It is particularly preferred that the pressure differential between the at least one outlet and the inlet chamber be adjustable. It is more preferable that the pressure differential be adjustable by means of at least one valve located on at least one of the inlet chamber and the outlet preferably on the outlet. It is particularly preferred that the pressure differential may be controllable manually or by a computer so as to maintain a required pressure differential between the at least one outlet and the inlet chamber to ensure maximum efficiency of working of the hydrocyclone chamber.
According to a second aspect of the present invention there is further provided a fluid separation system comprising a hydrocyclone according to the present invention. It is preferable that the fluid separation system is for separating a mixture of oil and water. It is particularly preferred that the fluid separation system further comprises an oil treater.
In a further aspect of the present invention there is provided a hydrocyclone unit which comprises a plurality of hydrocyclones according to the present invention. In one embodiment of this aspect of the present invention at least two hydrocyclones are linked in series. In an alternative embodiment of this aspect of the present invention two hydrocyclones are linked in parallel.
There is further provided a method of separating fluids which comprise passing the fluid through at least one of a hydrocyclone, a hydrocyclone unit or a fluid separation system according to the present invention.
As discussed above, the problem with prior art hydrocyclones and the reason that such hydrocyclones are not widely used in oil fields for separating produced water is the problem of the requirement of high pressure differentials across the hydrocyclone together with the linked problem, identified by the inventors, of the necessity of having small, easily cloggable, outlets to assist in creating such a pressure differential. These problems lead to inefficient and uneconomic working of such hydrocyclones in separation of produced water.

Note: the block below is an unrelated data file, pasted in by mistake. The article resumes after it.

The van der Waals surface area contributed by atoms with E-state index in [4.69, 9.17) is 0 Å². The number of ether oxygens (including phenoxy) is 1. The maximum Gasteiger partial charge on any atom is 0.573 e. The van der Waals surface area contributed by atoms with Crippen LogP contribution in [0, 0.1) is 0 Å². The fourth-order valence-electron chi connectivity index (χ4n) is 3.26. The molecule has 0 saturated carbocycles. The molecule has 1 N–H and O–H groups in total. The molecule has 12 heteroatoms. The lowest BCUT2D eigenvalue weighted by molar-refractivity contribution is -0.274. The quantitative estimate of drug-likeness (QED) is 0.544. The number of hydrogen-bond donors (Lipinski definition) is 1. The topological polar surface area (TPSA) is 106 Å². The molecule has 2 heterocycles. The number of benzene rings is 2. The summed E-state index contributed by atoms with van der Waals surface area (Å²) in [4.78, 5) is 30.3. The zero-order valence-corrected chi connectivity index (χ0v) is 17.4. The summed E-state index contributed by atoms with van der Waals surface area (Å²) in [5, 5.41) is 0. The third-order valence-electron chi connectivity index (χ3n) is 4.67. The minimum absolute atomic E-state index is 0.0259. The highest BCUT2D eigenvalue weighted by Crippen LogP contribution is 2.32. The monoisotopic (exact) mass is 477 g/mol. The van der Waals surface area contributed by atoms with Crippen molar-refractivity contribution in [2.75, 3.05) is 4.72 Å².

The hydrocyclones of the present invention overcome both these problems by virtue of the new and inventive design. In this respect, the means for creating a spiralling motion, preferably the spiral insert in the inlet chamber, exerts high centrifugal force on the fluid before it enters the main body of the hydrocyclone. This means that the whole of the body of the hydrocyclone need not be conical in order to maintain velocity and centrifugal force. The velocity is increased in the frustoconical portion of the body but, instead of having to be extended to a point, the conical section of the body may be truncated at a reasonable diameter and the rest of the body may continue as a cylinder in which the separation of the fluids has, surprisingly, been found to be maintained. At the end of the cylinder, with the fluid separated, the cross section of the cylinder is sufficiently large to allow both the accept (water) and reject (oil) outlets to be placed at the same end of the hydrocyclone body, remote from the inlet chamber. This, in turn, removes the requirement for a reverse flow within the hydrocyclone, which reverse flow is a major factor in the prior art requirement of a high pressure differential.
The linear flow hydrocyclone of the present invention requires a much lower pressure differential than is required in the prior art hydrocyclones. This not only allows the hydrocyclone to be used efficiently and economically in the field but, further, allows the provision of larger outlets which are less easily clogged, and also provides for the removal of solution gas, thereby removing the other main problem associated with the prior art.
The gas may be removed from solution by the hydrocyclone of the present art using a combination of the inlet flow capacity and the orifice size allowing the gas to come out of solution.